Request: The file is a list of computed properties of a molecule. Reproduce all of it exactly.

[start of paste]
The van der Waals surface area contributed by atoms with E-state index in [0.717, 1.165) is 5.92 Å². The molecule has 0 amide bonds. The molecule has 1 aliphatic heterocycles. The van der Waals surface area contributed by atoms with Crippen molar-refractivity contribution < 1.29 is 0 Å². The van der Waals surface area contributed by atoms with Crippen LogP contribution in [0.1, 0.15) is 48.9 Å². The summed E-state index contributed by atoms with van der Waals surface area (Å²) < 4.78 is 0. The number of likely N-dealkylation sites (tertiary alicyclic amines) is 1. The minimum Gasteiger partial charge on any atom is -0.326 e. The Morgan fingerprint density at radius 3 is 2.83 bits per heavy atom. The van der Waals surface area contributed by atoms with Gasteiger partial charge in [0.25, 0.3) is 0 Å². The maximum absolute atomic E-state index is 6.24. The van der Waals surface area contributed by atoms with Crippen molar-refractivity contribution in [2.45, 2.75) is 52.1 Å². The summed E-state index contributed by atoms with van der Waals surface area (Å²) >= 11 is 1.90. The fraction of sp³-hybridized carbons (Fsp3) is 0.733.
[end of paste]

The van der Waals surface area contributed by atoms with E-state index in [0.717, 1.165) is 5.92 Å². The molecule has 0 amide bonds. The molecule has 1 aliphatic heterocycles. The van der Waals surface area contributed by atoms with Crippen molar-refractivity contribution < 1.29 is 0 Å². The van der Waals surface area contributed by atoms with Crippen LogP contribution in [0.1, 0.15) is 48.9 Å². The summed E-state index contributed by atoms with van der Waals surface area (Å²) < 4.78 is 0. The number of likely N-dealkylation sites (tertiary alicyclic amines) is 1. The minimum Gasteiger partial charge on any atom is -0.326 e. The Morgan fingerprint density at radius 3 is 2.83 bits per heavy atom. The van der Waals surface area contributed by atoms with Gasteiger partial charge in [0.25, 0.3) is 0 Å². The maximum absolute atomic E-state index is 6.24. The van der Waals surface area contributed by atoms with Crippen molar-refractivity contribution in [2.45, 2.75) is 52.1 Å². The summed E-state index contributed by atoms with van der Waals surface area (Å²) >= 11 is 1.90. The fraction of sp³-hybridized carbons (Fsp3) is 0.733.